Proposed legislation to remove NY’s Floor Area Ratio zoning cap

April 12, 2024

The Honorable Brian Kavanagh
New York State Senate
1250 Broadway, Room 2011
New York, NY 10007

Via mail and email:

Re: Opposition to proposed legislation to remove New York’s Floor Area Ratio cap

Dear Senator Kavanagh:

I’m writing on behalf of the Lower East Side Preservation Initiative – LESPI – to strongly oppose the current proposal to remove the existing state-wide residential Floor Area Ratio cap that is now before the state legislature. 

As I outlined in my testimony on this subject last year (attached for your reference), this legislation, if enacted, would encourage the construction of super tall or taller buildings, resulting in a developer frenzy that will seriously degrade the quality of life for current New Yorkers, by depriving us of light and air, creating massive wind tunnels, and destroying or overwhelming our historic buildings and streetscapes. 

A December 30, 2023 opinion piece in the New York Times by Vishaan Chakrabarti, “How to Make Room for One Million New Yorkers,” outlines how the city could greatly increase its housing stock without building sky-high towers on every block. He shows that there is so much unbuilt area within the five boroughs that if developers utilized these lots and built to the existing FAR, enough new homes would be built “to house more than 1.3 million New Yorkers — without radically changing the character of the city’s neighborhoods or altering its historic districts.”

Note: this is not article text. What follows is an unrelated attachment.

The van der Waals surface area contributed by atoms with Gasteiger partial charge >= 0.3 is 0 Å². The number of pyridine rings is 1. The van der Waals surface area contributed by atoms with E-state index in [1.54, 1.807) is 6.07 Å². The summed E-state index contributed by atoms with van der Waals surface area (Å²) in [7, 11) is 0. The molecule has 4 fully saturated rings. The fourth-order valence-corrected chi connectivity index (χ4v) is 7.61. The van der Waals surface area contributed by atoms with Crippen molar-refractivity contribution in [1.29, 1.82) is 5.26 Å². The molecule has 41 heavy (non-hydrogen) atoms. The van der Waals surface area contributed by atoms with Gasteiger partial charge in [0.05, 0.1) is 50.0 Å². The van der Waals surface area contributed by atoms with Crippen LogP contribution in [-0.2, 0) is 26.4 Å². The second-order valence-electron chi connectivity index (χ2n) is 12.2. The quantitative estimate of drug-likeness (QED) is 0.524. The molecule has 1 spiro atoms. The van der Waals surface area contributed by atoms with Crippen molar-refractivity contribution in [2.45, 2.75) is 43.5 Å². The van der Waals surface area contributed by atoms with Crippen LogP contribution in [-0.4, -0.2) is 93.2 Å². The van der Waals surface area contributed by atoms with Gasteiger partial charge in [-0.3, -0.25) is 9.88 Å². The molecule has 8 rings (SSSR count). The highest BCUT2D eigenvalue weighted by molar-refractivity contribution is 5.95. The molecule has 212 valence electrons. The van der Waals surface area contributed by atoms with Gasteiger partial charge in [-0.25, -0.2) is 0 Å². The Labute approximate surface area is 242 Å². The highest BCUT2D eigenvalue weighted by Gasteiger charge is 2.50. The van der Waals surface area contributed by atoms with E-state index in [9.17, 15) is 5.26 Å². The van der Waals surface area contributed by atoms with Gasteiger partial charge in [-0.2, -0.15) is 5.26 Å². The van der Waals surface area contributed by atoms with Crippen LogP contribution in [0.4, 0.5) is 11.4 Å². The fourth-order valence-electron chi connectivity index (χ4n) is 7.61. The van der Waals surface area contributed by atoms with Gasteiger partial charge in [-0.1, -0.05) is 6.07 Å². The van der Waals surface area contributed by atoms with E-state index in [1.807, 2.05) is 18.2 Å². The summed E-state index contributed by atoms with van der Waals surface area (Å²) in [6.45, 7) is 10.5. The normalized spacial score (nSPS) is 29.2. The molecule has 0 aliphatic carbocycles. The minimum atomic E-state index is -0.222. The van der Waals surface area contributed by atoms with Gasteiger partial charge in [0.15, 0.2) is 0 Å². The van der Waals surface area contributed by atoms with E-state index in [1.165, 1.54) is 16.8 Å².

The proposed legislation would encourage a crush of super-tall luxury buildings that would in many cases supplant existing rent stabilized tenants and mom-and-pop retail, who would be forced out at a much higher rate than what we see today. “Trickle down” affordable housing development has never made a dent in our city’s affordable housing crisis, and should not be expected to in the future. The last thing we need is yet more pied-a-terres and empty-apartment LLC investments.

LESPI supports building smart affordable housing that respects the surrounding neighborhood and  its current residents and shops, respects our historic buildings and streetscapes, and adheres to a sensible and sensitive approach to urban planning. This is the common-sense way to tackle our affordable housing crisis that benefits existing residents, newcomers, and visitors alike. Thank you for your consideration.


Richard D. Moses

[Similar letters were sent to New York State Assemblymembers Harvey Epstein, Deborah Glick and Grace Lee].